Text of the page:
Licensed Practical Nurses and Licensed Vocational Nurses: A Changing Demographic

Licensed vocational nurses (LVNs) and licensed practical nurses (LPNs) provide basic medical care, usually supervised by a registered nurse (RN) or physician. Both perform similar duties but are called by different names based on the states in which they practice. Licensed practical nursing and licensed vocational nursing is regulated by individual states with some states allowing a wide range of duties and others being more restrictive.

The education necessary to take advantage of the increasing number of licensed vocational and licensed practical nurse jobs is generally a certificate. Programs, which are available at community colleges and vocational schools, can take one or two years to complete depending on whether you attend part time or full time. Programs must be approved by a state's board of nursing and graduates must pass the National Council Licensure Examination for Practical Nurses (NCLEX-PN) to obtain a license, which is required by all states.

Almost 45 percent of LPN/LVNs work in nursing care facilities or general medical/surgical hospitals, according to the Bureau of Labor Statistics. Job growth between 2010 and 2020 is expected to be faster than average at 26 percent (bls.gov, ooh, 2012).

Changing LPN/LVN demographics: Cause and effect

According to an AFL-CIO, Department for Professional Employees 2012 Fact Sheet, although the current LPN/LVN population is predominantly female (93.4 percent) and white (78 percent), the demographics have been slowly changing. Between 1995 and 2011:

  • The number of men in the profession increased from 4.6 percent to 6.6.
  • Black LPN/LVN workforce representation increased from 19.6 percent to 22.4 percent.
  • Latino LPN/LVN workforce representation increased from 3.7 percent to 8.8 percent.

The U.S. Department of Health and Human Services, National Center for Health Workforce Analysis predicts that the need for LPN/LVNs will increase from 618,000 in 2000 to 905,000 in 2020, a 46 percent increase. The Analysis focuses on three factors that significantly influence the future demographics of all U.S. health care workers including LPN/LVNs:

  1. Aging population: As the baby boomer population ages and lives longer, they will require more medical attention including the long term nursing care typically provided by LPN/LVNs. Many current nurses are also aging boomers who will begin retiring from the profession just as there is an increased need for them. About a third of current nurses are 50 or older. According to a 2010 AFL-CIO survey, 55 percent indicated they planned to retire by 2020. As the portion of 18 to 30-year-olds in the population declines, there is also concern about being able to attract new health care workers to licensed vocational and licensed practical nurse careers.
  2. Changing racial and ethnic composition of the population: Minority representation in nursing should increase as minorities constitute a larger portion of the population and enter the workforce in greater numbers. The practice of employing nurses from other countries will also increase diversity in the nursing workforce.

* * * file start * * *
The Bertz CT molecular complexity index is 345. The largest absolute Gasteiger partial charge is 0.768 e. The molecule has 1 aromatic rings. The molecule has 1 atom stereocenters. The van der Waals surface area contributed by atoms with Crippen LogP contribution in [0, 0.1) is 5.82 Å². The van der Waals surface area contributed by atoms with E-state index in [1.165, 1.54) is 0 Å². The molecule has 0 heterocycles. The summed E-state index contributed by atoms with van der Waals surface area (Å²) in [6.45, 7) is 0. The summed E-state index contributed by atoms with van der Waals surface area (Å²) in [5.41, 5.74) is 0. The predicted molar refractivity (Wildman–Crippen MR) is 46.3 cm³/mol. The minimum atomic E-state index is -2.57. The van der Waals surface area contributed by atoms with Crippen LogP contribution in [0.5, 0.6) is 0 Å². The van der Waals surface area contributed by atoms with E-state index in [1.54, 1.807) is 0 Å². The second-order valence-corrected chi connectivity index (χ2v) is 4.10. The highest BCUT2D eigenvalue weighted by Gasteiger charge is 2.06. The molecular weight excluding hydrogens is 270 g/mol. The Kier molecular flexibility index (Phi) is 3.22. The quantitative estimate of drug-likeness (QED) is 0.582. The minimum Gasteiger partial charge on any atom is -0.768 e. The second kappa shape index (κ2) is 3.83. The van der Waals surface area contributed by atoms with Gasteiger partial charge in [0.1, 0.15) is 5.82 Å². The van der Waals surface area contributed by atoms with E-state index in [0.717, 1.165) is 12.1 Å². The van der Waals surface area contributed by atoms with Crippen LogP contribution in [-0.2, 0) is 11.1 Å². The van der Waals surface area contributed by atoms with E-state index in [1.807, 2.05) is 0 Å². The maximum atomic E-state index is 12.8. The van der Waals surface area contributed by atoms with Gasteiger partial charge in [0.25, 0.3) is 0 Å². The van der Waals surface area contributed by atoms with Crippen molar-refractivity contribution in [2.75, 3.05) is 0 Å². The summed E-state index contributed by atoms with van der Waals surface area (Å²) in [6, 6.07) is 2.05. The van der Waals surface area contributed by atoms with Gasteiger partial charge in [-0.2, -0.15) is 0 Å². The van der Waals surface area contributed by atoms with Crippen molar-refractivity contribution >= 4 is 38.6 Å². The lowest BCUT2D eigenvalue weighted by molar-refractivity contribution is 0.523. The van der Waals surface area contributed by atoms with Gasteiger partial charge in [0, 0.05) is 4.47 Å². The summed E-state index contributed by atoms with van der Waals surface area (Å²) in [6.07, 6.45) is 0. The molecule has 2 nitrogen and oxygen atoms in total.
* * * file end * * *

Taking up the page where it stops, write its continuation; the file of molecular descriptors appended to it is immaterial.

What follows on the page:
3. Geographic location of the population: Although the urban population of the U.S. is steadily growing, many people live in rural areas and urban minority neighborhoods that often have a shortage of health care professionals. The Analysis found that minority health professionals are more willing than their non-minority counterparts to practice in underserved areas and may provide more effective medical care if they share the same culture and language as their patient population.

Three things you should know when looking for LVN/LPN jobs

Three tips can help in your job search:

  1. The South has the highest concentration of LPN/LVNs in the nation with Louisiana, Arkansas, Mississippi, West Virginia and Tennessee in the top five.
  2. States and metropolitan areas that have the highest cost of living generally pay the highest salaries (bls.org/oes, 2012).
  3. Look for institutions with programs that mitigate career burnout, which is endemic in nursing because of the physical and mental stress.

Burnout has been directly tied to the nurse-to-patient ratio, according to the U.S. Department of Health and Human Services. Some states, such as California, have mandated minimum nurse-to-patient ratios in critical care hospitals and report a consequent upsurge in job satisfaction and a decrease in patient mortality. As of 2011, 14 other states plus the District of Columbia have enacted similar regulations and 17 states have legislation pending.

LPNs/LVNs can have a rewarding career in a field that has been predicted to grow rapidly. A career in licensed practical or vocational nursing can also make an excellent jumping off point to more advanced nursing careers with additional education.


"Changing Demographics: Implications for Physicians, Nurses, and Other Health Workers," nachc.org, 2003

"Fact Sheet 2012, Nursing: A Profile of the Profession," dpeaflcio.org , April 2012

"Licensed practical and licensed vocational nurses," bls.gov/ooh, Occupational Outlook Handbook, 2012-13 Edition

"Safe Nurse Staffing Laws in State Legislatures," safestaffingsaveslives.com

"State-Mandated Nurse Staffing Levels Alleviate Workloads, Leading to Lower Patient Mortality and Higher Nurse Satisfaction," innovations.ahrq.gov, October 10, 2012

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